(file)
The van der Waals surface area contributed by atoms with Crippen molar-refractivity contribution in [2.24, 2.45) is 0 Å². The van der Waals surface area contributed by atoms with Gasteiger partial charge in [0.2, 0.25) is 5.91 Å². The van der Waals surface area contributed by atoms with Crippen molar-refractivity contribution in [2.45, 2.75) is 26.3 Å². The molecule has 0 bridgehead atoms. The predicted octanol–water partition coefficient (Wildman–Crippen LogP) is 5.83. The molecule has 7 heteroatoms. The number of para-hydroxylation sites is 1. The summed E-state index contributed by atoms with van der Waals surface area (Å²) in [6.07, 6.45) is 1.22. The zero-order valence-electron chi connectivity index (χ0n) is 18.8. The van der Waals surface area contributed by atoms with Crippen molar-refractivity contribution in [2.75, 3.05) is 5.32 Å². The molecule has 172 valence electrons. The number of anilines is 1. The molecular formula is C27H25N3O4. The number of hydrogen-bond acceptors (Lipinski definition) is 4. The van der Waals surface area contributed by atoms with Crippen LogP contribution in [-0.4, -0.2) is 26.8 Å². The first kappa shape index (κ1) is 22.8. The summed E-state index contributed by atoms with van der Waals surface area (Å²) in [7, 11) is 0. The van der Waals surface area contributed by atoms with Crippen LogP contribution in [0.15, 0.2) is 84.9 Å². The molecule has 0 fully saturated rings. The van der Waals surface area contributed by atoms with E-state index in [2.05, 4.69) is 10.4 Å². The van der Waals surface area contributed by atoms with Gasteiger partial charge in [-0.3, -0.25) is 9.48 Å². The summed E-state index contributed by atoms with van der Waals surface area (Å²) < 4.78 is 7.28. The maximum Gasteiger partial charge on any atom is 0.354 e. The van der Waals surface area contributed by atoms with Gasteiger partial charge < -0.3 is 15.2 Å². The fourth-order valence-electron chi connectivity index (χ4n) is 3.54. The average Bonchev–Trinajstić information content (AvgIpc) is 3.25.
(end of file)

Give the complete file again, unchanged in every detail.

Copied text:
The van der Waals surface area contributed by atoms with Crippen molar-refractivity contribution in [2.24, 2.45) is 0 Å². The van der Waals surface area contributed by atoms with Gasteiger partial charge in [0.2, 0.25) is 5.91 Å². The van der Waals surface area contributed by atoms with Crippen molar-refractivity contribution in [2.45, 2.75) is 26.3 Å². The molecule has 0 bridgehead atoms. The predicted octanol–water partition coefficient (Wildman–Crippen LogP) is 5.83. The molecule has 7 heteroatoms. The number of para-hydroxylation sites is 1. The summed E-state index contributed by atoms with van der Waals surface area (Å²) in [6.07, 6.45) is 1.22. The zero-order valence-electron chi connectivity index (χ0n) is 18.8. The van der Waals surface area contributed by atoms with Crippen molar-refractivity contribution in [2.75, 3.05) is 5.32 Å². The molecule has 172 valence electrons. The number of anilines is 1. The molecular formula is C27H25N3O4. The number of hydrogen-bond acceptors (Lipinski definition) is 4. The van der Waals surface area contributed by atoms with Crippen LogP contribution in [-0.4, -0.2) is 26.8 Å². The first kappa shape index (κ1) is 22.8. The summed E-state index contributed by atoms with van der Waals surface area (Å²) in [7, 11) is 0. The van der Waals surface area contributed by atoms with Crippen LogP contribution in [0.15, 0.2) is 84.9 Å². The molecule has 0 fully saturated rings. The van der Waals surface area contributed by atoms with E-state index in [2.05, 4.69) is 10.4 Å². The van der Waals surface area contributed by atoms with Gasteiger partial charge in [-0.3, -0.25) is 9.48 Å². The summed E-state index contributed by atoms with van der Waals surface area (Å²) < 4.78 is 7.28. The maximum Gasteiger partial charge on any atom is 0.354 e. The van der Waals surface area contributed by atoms with Gasteiger partial charge < -0.3 is 15.2 Å². The fourth-order valence-electron chi connectivity index (χ4n) is 3.54. The average Bonchev–Trinajstić information content (AvgIpc) is 3.25.